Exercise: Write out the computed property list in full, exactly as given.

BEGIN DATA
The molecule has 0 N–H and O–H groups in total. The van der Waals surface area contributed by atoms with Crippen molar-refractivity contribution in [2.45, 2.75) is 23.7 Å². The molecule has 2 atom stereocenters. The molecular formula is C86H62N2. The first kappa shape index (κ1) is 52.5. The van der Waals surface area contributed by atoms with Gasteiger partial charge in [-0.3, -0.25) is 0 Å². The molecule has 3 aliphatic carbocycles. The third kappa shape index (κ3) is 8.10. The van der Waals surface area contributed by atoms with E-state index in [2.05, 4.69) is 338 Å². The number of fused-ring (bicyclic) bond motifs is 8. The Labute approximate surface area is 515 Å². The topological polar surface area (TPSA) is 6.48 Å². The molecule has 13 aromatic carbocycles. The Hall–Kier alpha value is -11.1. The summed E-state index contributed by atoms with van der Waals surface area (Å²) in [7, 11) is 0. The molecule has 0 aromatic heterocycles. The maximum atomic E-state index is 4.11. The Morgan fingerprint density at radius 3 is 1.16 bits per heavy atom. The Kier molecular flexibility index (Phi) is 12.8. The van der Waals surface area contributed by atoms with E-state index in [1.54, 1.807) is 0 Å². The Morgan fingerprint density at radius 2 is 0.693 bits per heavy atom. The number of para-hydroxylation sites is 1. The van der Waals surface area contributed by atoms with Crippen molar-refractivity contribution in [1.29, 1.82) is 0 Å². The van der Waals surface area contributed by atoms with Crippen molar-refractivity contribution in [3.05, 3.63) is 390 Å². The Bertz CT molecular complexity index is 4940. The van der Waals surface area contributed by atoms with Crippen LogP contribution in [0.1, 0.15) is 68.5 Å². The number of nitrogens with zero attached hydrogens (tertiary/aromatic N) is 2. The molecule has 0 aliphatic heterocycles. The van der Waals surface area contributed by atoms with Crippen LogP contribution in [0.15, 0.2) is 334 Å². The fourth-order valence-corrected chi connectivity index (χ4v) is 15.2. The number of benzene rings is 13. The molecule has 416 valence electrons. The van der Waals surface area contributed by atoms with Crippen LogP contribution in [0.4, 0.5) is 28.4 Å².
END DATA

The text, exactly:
The molecule has 0 N–H and O–H groups in total. The van der Waals surface area contributed by atoms with Crippen molar-refractivity contribution in [2.45, 2.75) is 23.7 Å². The molecule has 2 atom stereocenters. The molecular formula is C86H62N2. The first kappa shape index (κ1) is 52.5. The van der Waals surface area contributed by atoms with Gasteiger partial charge in [-0.3, -0.25) is 0 Å². The molecule has 3 aliphatic carbocycles. The third kappa shape index (κ3) is 8.10. The van der Waals surface area contributed by atoms with E-state index in [2.05, 4.69) is 338 Å². The number of fused-ring (bicyclic) bond motifs is 8. The Labute approximate surface area is 515 Å². The topological polar surface area (TPSA) is 6.48 Å². The molecule has 13 aromatic carbocycles. The Hall–Kier alpha value is -11.1. The summed E-state index contributed by atoms with van der Waals surface area (Å²) in [7, 11) is 0. The molecule has 0 aromatic heterocycles. The maximum atomic E-state index is 4.11. The Morgan fingerprint density at radius 3 is 1.16 bits per heavy atom. The Kier molecular flexibility index (Phi) is 12.8. The van der Waals surface area contributed by atoms with E-state index in [1.54, 1.807) is 0 Å². The Morgan fingerprint density at radius 2 is 0.693 bits per heavy atom. The number of para-hydroxylation sites is 1. The van der Waals surface area contributed by atoms with Crippen molar-refractivity contribution in [1.29, 1.82) is 0 Å². The van der Waals surface area contributed by atoms with Crippen molar-refractivity contribution in [3.05, 3.63) is 390 Å². The Bertz CT molecular complexity index is 4940. The van der Waals surface area contributed by atoms with Crippen LogP contribution in [0.1, 0.15) is 68.5 Å². The number of nitrogens with zero attached hydrogens (tertiary/aromatic N) is 2. The molecule has 0 aliphatic heterocycles. The van der Waals surface area contributed by atoms with Crippen LogP contribution in [0.15, 0.2) is 334 Å². The fourth-order valence-corrected chi connectivity index (χ4v) is 15.2. The number of benzene rings is 13. The molecule has 416 valence electrons. The van der Waals surface area contributed by atoms with Crippen LogP contribution in [0.4, 0.5) is 28.4 Å².